By 2014, the team had hammered out the logistics and put into motion a pilot program designed for eight buildings. There were 150 participating employees maintaining buildings belonging to companies like CBRE, Commonwealth, Equity, and JMB Realty, among others. The entertainment industry, in particular, has been very involved in the program. “We’ve really found a nice niche with studios,” notes Hargreaves. “[That industry] is really a cornerstone of our economy and what makes our city interesting.” SONY, Dreamworks, Paramount, and (soon) NBCUniversal support a strong cohort of certified janitorial workers. It is important to note that this program aids corporate responsibility goals like energy conservation and LEED certification. Buildings whose janitorial workers have completed the Green Janitors certificate program are able to apply for the LEED pilot credit IPpc81 for operators and service workers.
In terms of training, janitors receive 30 hours of instruction, during which time they learn hands-on energy management and green cleaning techniques. The program is organized into seven modules. The first, introduction to building sustainability, examines topics like recycling, water conservation, and LEED certification—it is a kind of “buy-in to the program,” explains Hargreaves. The second is focused on green cleaning, which is five hours spent studying environmentally preferred cleaning agents. “This module is another kind of empowerment [tool] for janitors to try new products and see that they do work,” she says, making the point that the worst thing for a janitor is to receive a complaint that something is not clean. “So getting comfortable with new products that are better for their health and that of the environment, yet that are still effective, is really important.”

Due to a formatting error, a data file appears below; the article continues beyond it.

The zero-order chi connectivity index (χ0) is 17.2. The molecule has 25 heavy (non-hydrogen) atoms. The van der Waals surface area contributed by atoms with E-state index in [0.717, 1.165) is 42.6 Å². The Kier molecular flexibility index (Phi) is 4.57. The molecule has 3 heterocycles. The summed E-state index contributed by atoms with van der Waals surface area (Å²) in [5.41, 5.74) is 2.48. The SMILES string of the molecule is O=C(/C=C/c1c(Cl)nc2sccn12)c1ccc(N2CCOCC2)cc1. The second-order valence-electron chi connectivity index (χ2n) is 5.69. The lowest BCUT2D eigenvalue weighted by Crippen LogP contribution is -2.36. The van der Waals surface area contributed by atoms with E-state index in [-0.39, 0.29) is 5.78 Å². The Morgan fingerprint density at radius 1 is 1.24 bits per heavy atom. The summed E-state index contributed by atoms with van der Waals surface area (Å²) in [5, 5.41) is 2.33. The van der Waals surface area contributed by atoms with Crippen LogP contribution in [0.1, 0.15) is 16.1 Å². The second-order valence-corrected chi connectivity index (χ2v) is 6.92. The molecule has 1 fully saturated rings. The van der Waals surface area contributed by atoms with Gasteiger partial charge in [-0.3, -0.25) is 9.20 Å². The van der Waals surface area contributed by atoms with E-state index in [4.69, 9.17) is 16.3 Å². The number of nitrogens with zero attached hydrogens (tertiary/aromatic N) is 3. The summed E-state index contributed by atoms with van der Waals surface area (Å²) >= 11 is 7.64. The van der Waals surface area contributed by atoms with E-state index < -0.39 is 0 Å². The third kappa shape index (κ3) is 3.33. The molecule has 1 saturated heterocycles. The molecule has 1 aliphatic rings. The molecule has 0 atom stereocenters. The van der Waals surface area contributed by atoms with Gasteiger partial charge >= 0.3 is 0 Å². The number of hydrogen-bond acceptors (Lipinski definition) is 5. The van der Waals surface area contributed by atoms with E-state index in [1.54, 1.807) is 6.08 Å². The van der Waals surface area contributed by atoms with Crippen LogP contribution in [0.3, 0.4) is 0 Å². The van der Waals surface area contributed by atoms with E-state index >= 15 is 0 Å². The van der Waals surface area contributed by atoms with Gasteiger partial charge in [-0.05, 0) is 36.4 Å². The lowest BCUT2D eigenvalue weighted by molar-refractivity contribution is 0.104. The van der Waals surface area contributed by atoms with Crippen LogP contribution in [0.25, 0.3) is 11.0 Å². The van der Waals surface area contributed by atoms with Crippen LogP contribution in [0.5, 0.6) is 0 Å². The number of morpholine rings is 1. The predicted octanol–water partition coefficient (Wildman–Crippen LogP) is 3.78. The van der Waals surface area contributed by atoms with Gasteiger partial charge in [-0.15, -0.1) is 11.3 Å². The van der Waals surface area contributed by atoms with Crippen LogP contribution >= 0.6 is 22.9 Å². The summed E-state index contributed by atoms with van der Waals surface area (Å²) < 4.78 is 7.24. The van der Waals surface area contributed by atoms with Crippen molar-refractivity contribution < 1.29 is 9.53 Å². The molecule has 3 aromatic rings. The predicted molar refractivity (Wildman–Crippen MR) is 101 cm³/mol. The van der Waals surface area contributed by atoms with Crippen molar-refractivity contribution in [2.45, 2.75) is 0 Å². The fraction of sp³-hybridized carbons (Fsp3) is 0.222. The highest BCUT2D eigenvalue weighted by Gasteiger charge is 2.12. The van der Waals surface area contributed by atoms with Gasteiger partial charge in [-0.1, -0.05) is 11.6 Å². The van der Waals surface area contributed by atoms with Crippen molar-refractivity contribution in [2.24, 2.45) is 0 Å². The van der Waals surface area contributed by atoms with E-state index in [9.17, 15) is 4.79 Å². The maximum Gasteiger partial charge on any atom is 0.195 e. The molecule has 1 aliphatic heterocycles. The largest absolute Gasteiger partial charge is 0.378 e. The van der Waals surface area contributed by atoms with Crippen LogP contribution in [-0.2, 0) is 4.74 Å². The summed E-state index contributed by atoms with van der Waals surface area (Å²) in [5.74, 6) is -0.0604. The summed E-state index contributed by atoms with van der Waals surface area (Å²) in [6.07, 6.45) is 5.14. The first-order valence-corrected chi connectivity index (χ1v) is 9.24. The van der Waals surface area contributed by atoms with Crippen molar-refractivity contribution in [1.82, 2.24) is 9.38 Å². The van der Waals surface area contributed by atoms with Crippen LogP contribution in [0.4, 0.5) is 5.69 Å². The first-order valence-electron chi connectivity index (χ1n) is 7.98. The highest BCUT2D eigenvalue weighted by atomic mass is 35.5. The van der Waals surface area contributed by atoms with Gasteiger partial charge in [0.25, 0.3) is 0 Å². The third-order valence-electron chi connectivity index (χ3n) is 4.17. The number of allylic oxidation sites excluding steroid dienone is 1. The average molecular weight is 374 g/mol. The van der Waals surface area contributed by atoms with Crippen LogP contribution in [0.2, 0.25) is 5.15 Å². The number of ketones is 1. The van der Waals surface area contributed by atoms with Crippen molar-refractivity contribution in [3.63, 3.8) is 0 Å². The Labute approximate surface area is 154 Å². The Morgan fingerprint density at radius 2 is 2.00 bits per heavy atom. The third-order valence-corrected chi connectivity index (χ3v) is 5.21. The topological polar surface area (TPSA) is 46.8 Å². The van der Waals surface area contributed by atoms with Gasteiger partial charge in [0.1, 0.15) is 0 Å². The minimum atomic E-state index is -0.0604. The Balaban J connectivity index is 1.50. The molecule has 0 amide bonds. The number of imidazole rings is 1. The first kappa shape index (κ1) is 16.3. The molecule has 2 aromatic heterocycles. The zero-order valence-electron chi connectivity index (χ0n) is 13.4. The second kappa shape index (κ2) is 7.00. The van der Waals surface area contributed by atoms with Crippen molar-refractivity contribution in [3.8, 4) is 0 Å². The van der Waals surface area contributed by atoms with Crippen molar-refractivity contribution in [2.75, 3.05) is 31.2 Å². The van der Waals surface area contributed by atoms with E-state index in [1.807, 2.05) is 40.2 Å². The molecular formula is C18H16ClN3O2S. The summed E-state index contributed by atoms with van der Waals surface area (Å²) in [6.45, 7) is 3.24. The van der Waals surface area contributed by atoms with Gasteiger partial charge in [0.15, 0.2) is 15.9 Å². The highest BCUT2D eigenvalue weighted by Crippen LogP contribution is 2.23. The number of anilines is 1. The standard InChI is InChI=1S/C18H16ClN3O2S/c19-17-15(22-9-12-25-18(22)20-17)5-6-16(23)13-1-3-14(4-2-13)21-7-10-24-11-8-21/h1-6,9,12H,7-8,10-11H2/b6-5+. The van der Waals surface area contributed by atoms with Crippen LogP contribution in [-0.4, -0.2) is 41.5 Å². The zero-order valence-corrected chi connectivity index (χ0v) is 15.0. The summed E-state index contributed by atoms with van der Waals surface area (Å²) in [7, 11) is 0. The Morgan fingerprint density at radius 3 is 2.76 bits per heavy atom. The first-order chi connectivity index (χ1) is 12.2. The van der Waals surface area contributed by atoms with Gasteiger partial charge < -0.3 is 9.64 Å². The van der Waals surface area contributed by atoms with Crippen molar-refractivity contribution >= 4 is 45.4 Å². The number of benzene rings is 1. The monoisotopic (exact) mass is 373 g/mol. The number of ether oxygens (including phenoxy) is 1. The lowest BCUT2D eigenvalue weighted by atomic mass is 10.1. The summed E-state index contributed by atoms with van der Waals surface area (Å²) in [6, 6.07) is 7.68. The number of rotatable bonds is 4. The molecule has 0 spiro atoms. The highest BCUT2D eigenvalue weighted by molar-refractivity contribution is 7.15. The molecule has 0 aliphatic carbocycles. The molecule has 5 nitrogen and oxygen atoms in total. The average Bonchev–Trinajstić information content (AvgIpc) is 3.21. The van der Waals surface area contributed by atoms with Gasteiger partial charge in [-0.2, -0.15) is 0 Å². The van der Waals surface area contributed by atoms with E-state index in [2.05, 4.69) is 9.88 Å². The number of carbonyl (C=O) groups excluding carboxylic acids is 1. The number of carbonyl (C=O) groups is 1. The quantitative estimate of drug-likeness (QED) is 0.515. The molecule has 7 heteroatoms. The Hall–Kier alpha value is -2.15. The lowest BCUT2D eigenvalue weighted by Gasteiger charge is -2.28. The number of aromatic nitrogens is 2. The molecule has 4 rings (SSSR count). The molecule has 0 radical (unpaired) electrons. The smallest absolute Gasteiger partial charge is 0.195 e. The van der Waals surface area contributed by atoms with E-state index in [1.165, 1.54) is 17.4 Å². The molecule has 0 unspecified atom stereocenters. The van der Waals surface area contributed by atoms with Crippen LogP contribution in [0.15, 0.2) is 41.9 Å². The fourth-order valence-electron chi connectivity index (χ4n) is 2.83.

The third module is devoted to energy conservation. “Energy conservation is key and one of the reasons this program came into existence,” notes Hargreaves. Unlike most professionals who work in a commercial building, janitors really have eyes on energy waste and overuse throughout the building. During this portion of the program they learn about plug loads and vampire energy, and they perform energy hunts, whereby they form teams to survey their respective buildings, floor by floor, to identify good versus wasteful practices. “The janitors are the eyes and the ears of a building,” she says. “They have a lot of knowledge about the building and its usage.” So training them on specifics like energy waste and water strategies is helpful and another piece of the empowerment pie. They come away understanding why it is important to save energy and seeing themselves as potential agents for change.